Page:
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OK… I turned 50 this year… so if my math is correct, it’s been a full 31 years since I’ve been a teenager. But ‘back in the day’, things were a lot different. I remember being bullied on the bus by a kid three grades older than me that said he was going to do something terrible to me with a knife (which he pulled from his pocket).  Of course, it was harmless.  Not that the 1 1/2 inch blade on his pocket knife wouldn’t have hurt.  He was all talk (which I know now)… but when you’re 8, you don’t have that filter. I also remember having to wait in line at my high school to use the pay phone.  I needed to call home to ask my mom to come and pick me up after a practice or event.  (For those under 30, pay phones were these weird contraptions that acted much like a cell phone does today, only they were about a hundred times larger than a cell phone and had a slot for a dime (or later, a quarter) to make a call. Today things are much different. No more pay phones.  We carry more technology in our pockets today that we could have ever dreamed of 31 years ago. And while in-person bullying takes place today, much of that has moved online; and many times is much meaner and much more serious that what I ever had to deal with. Take for instance this graphic describing some of what our teenagers are dealing with: keep reading

Andy Stanley is not speaking at our next online conference. In fact, neither is anyone else you’ve heard of… yet. We’re happy to invite you to Leadership Network’s next online conference called “groundSWELL”.  The topic is the future of the church; and the speakers are all aged 13-19.  That’s right… every speaker is a teenager! The future of the church is alive and well inside each one of our churches.  But what will it take to reach their generation? We asked some of the sharpest teenage minds in the church TODAY about what the church will need to be like TOMORROW. You’ll hear from LAUREN.  Lauren is a very articulate young woman, zealous-for-God and the lost..  At 17 years old, whe’s a leader among her peers, and a real leader and voice for the future in her church. NICK officially joined his church staff when he was just 16; and is currently training for full-time ministry.  He’s passionate about studying all-things church, and will no-doubt be an unstoppable force in the next generation of the church. And you’ll meet JACOB.  Jacob is a tremendous leader and speaker.  As a teenager, he led his church in Chicago to start a movement to help eradicate world hunger and reach out to those who need the Gospel of Jesus. These are just three of the more than two dozen young leaders we’ll introduce you to. We asked these young leaders “What does the church need to change to reach your generation?”  Their answers make up our entire three hour online conference. The conference is scheduled for Thursday, March 1.  It is free and online… all you need is your computer and a good internet connection.  But you must pre-register to attend. I hope you’ll join us as we take a look at the future of the church through the eyes of those who will be leading it.  You may not have heard of the speakers yet, but they are our future leaders.  And we can learn from them today. Take one minute right now to register for this free event at  It all happens on March 1.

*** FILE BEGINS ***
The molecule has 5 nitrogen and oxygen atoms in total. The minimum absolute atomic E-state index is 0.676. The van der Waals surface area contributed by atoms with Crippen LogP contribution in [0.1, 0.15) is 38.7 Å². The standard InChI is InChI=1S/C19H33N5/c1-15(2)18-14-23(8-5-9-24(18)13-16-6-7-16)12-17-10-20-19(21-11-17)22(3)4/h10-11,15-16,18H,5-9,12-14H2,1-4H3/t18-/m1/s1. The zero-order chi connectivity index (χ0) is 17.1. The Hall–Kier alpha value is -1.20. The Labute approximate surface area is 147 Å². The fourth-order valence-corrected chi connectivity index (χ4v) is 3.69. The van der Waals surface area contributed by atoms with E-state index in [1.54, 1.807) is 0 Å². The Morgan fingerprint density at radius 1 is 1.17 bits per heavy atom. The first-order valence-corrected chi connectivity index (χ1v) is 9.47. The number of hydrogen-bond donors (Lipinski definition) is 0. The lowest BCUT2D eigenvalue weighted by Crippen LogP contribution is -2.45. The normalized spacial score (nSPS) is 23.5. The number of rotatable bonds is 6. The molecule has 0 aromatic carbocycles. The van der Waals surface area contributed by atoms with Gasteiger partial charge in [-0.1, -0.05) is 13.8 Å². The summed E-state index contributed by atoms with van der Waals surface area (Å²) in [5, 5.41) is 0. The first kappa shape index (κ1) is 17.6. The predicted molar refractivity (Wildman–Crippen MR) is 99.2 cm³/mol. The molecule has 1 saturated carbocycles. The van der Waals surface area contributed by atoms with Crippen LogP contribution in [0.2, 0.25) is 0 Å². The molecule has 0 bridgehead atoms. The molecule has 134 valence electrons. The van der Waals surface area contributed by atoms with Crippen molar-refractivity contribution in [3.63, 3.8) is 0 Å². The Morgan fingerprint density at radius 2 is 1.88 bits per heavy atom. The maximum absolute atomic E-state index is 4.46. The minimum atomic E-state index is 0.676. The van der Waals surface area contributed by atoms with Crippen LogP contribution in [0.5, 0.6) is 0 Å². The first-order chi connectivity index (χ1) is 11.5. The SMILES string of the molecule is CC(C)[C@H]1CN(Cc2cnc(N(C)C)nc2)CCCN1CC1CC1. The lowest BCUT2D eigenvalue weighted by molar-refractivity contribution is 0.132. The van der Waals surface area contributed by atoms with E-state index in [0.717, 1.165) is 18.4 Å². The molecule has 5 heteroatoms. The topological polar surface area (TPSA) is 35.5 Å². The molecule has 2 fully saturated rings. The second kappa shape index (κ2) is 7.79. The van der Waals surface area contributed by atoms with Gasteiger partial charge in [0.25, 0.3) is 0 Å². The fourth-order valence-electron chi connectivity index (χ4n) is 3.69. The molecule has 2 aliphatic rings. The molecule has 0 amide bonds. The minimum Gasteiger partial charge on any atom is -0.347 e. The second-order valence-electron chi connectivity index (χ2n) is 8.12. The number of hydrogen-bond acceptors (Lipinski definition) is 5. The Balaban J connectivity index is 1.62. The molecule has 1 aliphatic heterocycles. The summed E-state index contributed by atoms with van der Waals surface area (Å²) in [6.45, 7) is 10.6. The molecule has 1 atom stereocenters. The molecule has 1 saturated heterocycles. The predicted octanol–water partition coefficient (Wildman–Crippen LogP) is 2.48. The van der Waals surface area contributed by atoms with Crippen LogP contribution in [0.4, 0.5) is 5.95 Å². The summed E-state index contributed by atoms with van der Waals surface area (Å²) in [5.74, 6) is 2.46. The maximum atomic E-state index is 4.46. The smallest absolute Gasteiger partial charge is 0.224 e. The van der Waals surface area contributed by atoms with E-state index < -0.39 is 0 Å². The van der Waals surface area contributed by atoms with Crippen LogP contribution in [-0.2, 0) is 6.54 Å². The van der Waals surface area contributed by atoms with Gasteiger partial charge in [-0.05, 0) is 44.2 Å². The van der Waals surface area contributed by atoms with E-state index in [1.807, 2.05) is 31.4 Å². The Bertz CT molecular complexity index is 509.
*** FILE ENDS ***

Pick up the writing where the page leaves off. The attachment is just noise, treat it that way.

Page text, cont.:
A very interesting article written for the Wall Street Journal today about the way that teenage girls are dressing these days.
But it’s easy for parents to slip into denial. We wouldn’t dream of dropping our daughters off at college and saying: “Study hard and floss every night, honey—and for heaven’s sake, get laid!” But that’s essentially what we’re saying by allowing them to dress the way they do while they’re still living under our own roofs.
—Jennifer Moses is the author of “Bagels and Grits: A Jew on the Bayou” and “Food and Whine: Confessions of a New Millennium Mom.” via So… is the way teenage girls are dressing worse than in the past?  What trends have you seen at your church?  Anything you’ve had to confront or deal with at this point yet?

A new study of teenagers shows America’s youth are reconsidering the morality of sex and embracing the value of abstinence before marriage. Half of the over 5,000 teens surveyed concluded that sex before marriage was “never” morally acceptable; over 70 percent rejected the practice of “living together” before marriage; and 61 percent confessed they would like to be a virgin on their wedding day. Furthermore, 63 percent agreed, “If I wasn’t a virgin and I could change the past, I would have sex after marriage.” via American teens: We want our virginity back. What do YOU think… do you buy it? From what I’m seeing (and I have three teenagers), I really don’t think 63% of non-virgins would say they would have taking a re-do and saved sex for marriage. As for the other stats… I’m doubtful as well. But… what do you think? Todd